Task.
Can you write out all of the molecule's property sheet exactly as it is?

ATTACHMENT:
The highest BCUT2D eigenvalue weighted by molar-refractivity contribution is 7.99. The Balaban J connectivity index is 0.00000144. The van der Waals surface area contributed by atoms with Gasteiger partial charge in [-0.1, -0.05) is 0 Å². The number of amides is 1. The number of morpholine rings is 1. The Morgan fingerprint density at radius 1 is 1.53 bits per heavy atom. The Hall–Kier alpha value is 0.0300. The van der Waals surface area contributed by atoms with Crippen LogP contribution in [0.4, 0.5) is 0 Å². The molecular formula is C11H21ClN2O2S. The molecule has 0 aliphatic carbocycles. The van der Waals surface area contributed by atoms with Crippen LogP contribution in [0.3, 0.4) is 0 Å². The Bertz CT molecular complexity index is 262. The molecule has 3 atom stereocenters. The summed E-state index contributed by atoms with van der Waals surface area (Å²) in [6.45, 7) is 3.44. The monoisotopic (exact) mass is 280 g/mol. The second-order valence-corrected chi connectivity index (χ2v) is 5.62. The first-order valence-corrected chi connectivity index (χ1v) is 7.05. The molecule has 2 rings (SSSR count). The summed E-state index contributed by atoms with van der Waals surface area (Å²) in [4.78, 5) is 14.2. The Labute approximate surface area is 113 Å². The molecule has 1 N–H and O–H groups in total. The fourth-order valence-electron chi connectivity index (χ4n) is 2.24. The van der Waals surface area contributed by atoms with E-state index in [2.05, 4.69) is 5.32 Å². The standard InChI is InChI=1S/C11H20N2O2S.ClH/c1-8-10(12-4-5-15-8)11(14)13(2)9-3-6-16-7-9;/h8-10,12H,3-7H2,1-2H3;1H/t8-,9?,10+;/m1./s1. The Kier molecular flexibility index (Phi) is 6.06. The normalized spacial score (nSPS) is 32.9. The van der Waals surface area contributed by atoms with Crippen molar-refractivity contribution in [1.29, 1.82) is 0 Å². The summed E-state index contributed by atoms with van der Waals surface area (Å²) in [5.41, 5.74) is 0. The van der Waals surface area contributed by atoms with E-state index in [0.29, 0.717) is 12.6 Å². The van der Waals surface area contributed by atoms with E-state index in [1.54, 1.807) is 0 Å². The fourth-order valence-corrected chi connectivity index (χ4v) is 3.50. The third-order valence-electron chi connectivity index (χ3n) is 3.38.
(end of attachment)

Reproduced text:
The highest BCUT2D eigenvalue weighted by molar-refractivity contribution is 7.99. The Balaban J connectivity index is 0.00000144. The van der Waals surface area contributed by atoms with Gasteiger partial charge in [-0.1, -0.05) is 0 Å². The number of amides is 1. The number of morpholine rings is 1. The Morgan fingerprint density at radius 1 is 1.53 bits per heavy atom. The Hall–Kier alpha value is 0.0300. The van der Waals surface area contributed by atoms with Crippen LogP contribution in [0.4, 0.5) is 0 Å². The molecular formula is C11H21ClN2O2S. The molecule has 0 aliphatic carbocycles. The van der Waals surface area contributed by atoms with Crippen LogP contribution in [0.3, 0.4) is 0 Å². The Bertz CT molecular complexity index is 262. The molecule has 3 atom stereocenters. The summed E-state index contributed by atoms with van der Waals surface area (Å²) in [6.45, 7) is 3.44. The monoisotopic (exact) mass is 280 g/mol. The second-order valence-corrected chi connectivity index (χ2v) is 5.62. The first-order valence-corrected chi connectivity index (χ1v) is 7.05. The molecule has 2 rings (SSSR count). The summed E-state index contributed by atoms with van der Waals surface area (Å²) in [4.78, 5) is 14.2. The Labute approximate surface area is 113 Å². The molecule has 1 N–H and O–H groups in total. The fourth-order valence-electron chi connectivity index (χ4n) is 2.24. The van der Waals surface area contributed by atoms with E-state index in [2.05, 4.69) is 5.32 Å². The standard InChI is InChI=1S/C11H20N2O2S.ClH/c1-8-10(12-4-5-15-8)11(14)13(2)9-3-6-16-7-9;/h8-10,12H,3-7H2,1-2H3;1H/t8-,9?,10+;/m1./s1. The Kier molecular flexibility index (Phi) is 6.06. The normalized spacial score (nSPS) is 32.9. The van der Waals surface area contributed by atoms with Crippen molar-refractivity contribution in [1.29, 1.82) is 0 Å². The summed E-state index contributed by atoms with van der Waals surface area (Å²) in [5.41, 5.74) is 0. The van der Waals surface area contributed by atoms with E-state index in [0.29, 0.717) is 12.6 Å². The van der Waals surface area contributed by atoms with E-state index in [1.54, 1.807) is 0 Å². The fourth-order valence-corrected chi connectivity index (χ4v) is 3.50. The third-order valence-electron chi connectivity index (χ3n) is 3.38.